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1533024_630x354 Central NC: SANDHILLS RESIDENTS DEAL WITH STORM'S SOGGY AFTERMATHBishop J.V. Porter of Christ Cathedral in Fayetteville, spent the day at his church on Murchison Road.

“Water covered the entire floor,” said Bishop Porter as he surveyed the damage inside.

Walking through the carpeted areas, you could hear the water squishing through the fibers with each step. Church members could be seen throughout, already starting to clean up.

At the height of the flooding, Porter describes the building as sitting in a lake.

“The water was three to five feet high,” Porter said.

Bishop J.V. Porter points out the flooded church.


The church’s portable storage units were swept away by rushing waters.

The church is located next to a creek that overflowed from the overnight rain. The rushing water was so powerful, it even sent two of the church’s portable storage units right through a chain-link fence in the back, floating them right onto the next property.

Porter said they have some drainage issues, but that they haven’t had this bad of flooding at this location in about three to five years.

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The aftermath of the heavy rain was felt through the entire county. Throughout the early morning and day, the rising waters closed dozens of roadways. The water even washed part of Sykes Pond Road away.


Sykes Pond Road. @ABC11_WTVD

Cars could be seen half under water, stranded in parking lots. The danger even closed schools and sparked states of emergency.

“We’re trying to ask folks if you don’t have to come out in these areas that are flooded, please don’t put first responders’ lives and your own lives at risk,” said Fayetteville Interim Police Chief Anthony Kelly.

At the height of the flood, there were more than 20 water rescues in the county.

Residents watched as the water started to recede throughout the day and reveal the damage left behind.

“We already contacted the insurance company they’re getting back with us to see where we are with this process,” Porter said.

WATCH: Meteorologist Steve Stewart reports from flooded areas of Cumberland County

ABC11 Meteorologist Steve Stewart reports from flood-plagued Cumberland County.

On Thursday afternoon, Cumberland County Schools announced schools would be closed Friday for students. All athletic activities and other after-school activities for Friday have been canceled, including high school football games.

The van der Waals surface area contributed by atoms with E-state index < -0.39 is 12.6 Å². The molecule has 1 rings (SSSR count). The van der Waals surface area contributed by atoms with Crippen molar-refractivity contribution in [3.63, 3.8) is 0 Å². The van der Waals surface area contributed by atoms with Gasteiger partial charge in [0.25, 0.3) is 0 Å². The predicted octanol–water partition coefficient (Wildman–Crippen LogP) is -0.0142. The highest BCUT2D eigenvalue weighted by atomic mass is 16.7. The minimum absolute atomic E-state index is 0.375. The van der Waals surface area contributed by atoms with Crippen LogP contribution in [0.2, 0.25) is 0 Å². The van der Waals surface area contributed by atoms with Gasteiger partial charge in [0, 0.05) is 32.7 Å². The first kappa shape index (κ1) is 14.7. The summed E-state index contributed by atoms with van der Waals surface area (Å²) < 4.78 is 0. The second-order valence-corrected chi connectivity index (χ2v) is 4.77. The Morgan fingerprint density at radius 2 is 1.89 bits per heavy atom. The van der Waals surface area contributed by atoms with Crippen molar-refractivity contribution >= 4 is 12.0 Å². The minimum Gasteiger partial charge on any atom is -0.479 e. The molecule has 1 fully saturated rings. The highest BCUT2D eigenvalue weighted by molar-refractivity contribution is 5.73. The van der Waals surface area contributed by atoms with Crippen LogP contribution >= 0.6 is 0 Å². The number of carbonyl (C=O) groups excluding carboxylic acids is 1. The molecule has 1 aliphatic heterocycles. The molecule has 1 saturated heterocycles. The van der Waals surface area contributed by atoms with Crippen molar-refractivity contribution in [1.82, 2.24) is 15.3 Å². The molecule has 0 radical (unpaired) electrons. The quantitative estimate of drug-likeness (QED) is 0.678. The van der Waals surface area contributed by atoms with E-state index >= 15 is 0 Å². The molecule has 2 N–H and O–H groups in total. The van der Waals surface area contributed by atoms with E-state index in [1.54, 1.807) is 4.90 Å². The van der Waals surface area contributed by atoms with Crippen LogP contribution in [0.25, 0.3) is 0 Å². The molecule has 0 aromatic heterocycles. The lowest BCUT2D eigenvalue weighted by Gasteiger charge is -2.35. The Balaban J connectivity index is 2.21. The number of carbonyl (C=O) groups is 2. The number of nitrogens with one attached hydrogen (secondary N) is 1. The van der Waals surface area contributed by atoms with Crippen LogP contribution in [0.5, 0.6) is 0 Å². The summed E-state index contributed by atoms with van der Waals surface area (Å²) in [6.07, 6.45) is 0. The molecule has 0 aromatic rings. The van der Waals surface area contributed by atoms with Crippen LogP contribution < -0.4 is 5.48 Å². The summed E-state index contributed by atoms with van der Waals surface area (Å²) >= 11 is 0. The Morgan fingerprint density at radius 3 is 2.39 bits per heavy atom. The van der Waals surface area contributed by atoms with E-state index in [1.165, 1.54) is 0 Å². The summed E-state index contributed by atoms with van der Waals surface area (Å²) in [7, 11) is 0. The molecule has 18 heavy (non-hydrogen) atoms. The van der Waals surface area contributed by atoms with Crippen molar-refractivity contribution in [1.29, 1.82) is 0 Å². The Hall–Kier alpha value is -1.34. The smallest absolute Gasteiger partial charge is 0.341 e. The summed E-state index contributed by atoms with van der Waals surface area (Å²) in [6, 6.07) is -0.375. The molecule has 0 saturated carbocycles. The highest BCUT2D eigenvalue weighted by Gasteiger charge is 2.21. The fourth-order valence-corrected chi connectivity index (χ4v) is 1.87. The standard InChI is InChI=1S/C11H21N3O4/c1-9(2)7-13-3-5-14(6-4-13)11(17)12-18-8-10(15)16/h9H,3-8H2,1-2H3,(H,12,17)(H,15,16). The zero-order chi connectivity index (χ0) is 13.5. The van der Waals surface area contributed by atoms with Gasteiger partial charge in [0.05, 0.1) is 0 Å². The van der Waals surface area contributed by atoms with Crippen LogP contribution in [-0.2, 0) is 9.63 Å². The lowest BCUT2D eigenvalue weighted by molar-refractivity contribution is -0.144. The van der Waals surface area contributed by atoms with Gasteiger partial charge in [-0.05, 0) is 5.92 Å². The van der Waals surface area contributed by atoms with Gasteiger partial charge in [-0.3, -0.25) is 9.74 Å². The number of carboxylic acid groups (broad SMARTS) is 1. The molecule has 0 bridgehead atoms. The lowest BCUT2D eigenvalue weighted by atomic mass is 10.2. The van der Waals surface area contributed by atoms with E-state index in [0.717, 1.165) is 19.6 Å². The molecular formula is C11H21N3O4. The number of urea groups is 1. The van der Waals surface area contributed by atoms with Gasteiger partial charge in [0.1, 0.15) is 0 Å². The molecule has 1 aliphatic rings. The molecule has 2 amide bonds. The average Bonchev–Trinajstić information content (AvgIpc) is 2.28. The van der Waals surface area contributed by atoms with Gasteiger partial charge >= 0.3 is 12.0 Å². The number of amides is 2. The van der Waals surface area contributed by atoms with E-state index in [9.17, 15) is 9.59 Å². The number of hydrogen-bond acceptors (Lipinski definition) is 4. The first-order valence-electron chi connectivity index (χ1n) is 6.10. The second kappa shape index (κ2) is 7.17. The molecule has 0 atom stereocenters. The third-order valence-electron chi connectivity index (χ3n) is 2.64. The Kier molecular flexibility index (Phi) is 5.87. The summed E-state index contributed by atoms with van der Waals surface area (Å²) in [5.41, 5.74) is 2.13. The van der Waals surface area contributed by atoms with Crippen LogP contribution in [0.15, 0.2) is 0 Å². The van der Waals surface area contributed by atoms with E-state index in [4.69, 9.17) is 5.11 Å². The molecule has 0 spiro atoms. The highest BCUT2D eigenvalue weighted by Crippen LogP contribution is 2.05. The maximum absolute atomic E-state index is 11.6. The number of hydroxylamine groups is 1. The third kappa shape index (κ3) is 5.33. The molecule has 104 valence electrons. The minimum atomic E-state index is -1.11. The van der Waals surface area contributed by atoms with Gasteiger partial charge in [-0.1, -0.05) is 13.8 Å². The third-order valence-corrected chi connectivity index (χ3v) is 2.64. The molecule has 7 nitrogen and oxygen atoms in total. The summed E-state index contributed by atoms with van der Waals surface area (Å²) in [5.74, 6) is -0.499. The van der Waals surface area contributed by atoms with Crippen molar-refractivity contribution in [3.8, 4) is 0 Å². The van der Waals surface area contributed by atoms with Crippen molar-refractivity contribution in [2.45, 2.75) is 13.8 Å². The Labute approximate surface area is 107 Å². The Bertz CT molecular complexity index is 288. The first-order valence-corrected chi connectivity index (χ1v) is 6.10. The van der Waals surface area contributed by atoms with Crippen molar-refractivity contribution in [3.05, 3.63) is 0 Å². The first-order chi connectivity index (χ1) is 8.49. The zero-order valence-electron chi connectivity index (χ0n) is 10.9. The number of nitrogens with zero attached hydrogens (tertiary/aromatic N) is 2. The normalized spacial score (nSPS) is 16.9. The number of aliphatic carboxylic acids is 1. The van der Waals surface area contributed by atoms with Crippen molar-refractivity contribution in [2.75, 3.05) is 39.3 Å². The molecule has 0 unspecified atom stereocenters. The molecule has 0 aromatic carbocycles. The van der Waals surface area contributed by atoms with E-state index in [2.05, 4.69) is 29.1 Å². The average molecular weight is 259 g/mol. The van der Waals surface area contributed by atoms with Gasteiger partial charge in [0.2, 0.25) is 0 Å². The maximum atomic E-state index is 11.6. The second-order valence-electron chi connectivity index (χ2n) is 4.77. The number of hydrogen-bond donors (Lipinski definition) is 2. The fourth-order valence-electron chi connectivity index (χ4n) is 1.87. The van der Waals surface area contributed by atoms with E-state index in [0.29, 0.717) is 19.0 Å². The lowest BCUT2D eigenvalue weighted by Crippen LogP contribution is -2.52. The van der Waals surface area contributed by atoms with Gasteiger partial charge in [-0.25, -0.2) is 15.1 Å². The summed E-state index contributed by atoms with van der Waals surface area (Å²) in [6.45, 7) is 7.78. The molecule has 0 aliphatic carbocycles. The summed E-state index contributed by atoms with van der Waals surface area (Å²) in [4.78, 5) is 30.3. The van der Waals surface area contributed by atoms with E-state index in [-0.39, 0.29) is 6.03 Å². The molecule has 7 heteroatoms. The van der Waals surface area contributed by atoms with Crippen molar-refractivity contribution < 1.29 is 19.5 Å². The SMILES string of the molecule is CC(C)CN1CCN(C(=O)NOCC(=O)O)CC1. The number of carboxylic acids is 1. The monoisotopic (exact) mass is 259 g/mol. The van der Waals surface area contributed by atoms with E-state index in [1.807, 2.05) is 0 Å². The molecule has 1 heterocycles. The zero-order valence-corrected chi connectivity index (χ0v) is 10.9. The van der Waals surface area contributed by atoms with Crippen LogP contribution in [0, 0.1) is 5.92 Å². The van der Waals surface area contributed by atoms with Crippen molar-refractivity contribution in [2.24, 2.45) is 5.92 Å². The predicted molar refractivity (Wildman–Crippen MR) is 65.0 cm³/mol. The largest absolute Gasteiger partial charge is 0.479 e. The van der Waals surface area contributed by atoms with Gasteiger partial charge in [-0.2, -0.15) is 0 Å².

It will be an optional teacher workday.

Fayetteville Mayor Nat Robertson has declared a state of emergency. At a news conference Thursday afternoon, he urged residents to be careful if they have to travel.

“Know before you go,” he said “Don’t drive into standing water.”

Authorities released a 911 call from a man who said he didn’t see water and drove into it at Ames St. and Bragg Blvd. He said he couldn’t swim and was trying not to panic as the water reached the top of his doors.

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May Spill Over throughout State – Tropical Depression Eight to Bring Rain

Outer Banks NC Under Tropical Storm Watch from TD8

Meteorologist Danielle Banks forecasts the expected path of Tropical Depression 8.

Story Highlights

Tropical Depression Eight will pass near eastern North Carolina on Tuesday.

Locally heavy rain and high surf are possible impacts.

A tropical storm warning has been issued for portions of the Outer Banks of North Carolina.

Tropical Depression Eight will be a nuisance to your last-minute summer getaway to the Outer Banks of North Carolina through Wednesday.

A tropical storm warning has been issued for portions of the Outer Banks of North Carolina. This means tropical storm-force winds are expected within the warning area in the next 24 hours or less.

Current Tropical Storm Warnings

Winds greater than 39 mph are possible in the tropical storm warning area within the next 24 hours.

The depression was centered about 70 miles south of Cape Hatteras, North Carolina, as of late Tuesday morning.

(MORE: T.D. Nine a Gulf Coast Threat)

Current Storm Information

T.D. Eight still has a chance to strengthen if the convection can persist near the center of circulation, but has been quite disorganized so far Tuesday.

As the forecast path from the National Hurricane Center shows, this system will hug the Outer Banks of North Carolina through early Wednesday. Thereafter, a cold front will move across the Northeast and will likely whisk it away from the rest of the East Coast.

(MORE: Hurricane Central)

Projected Path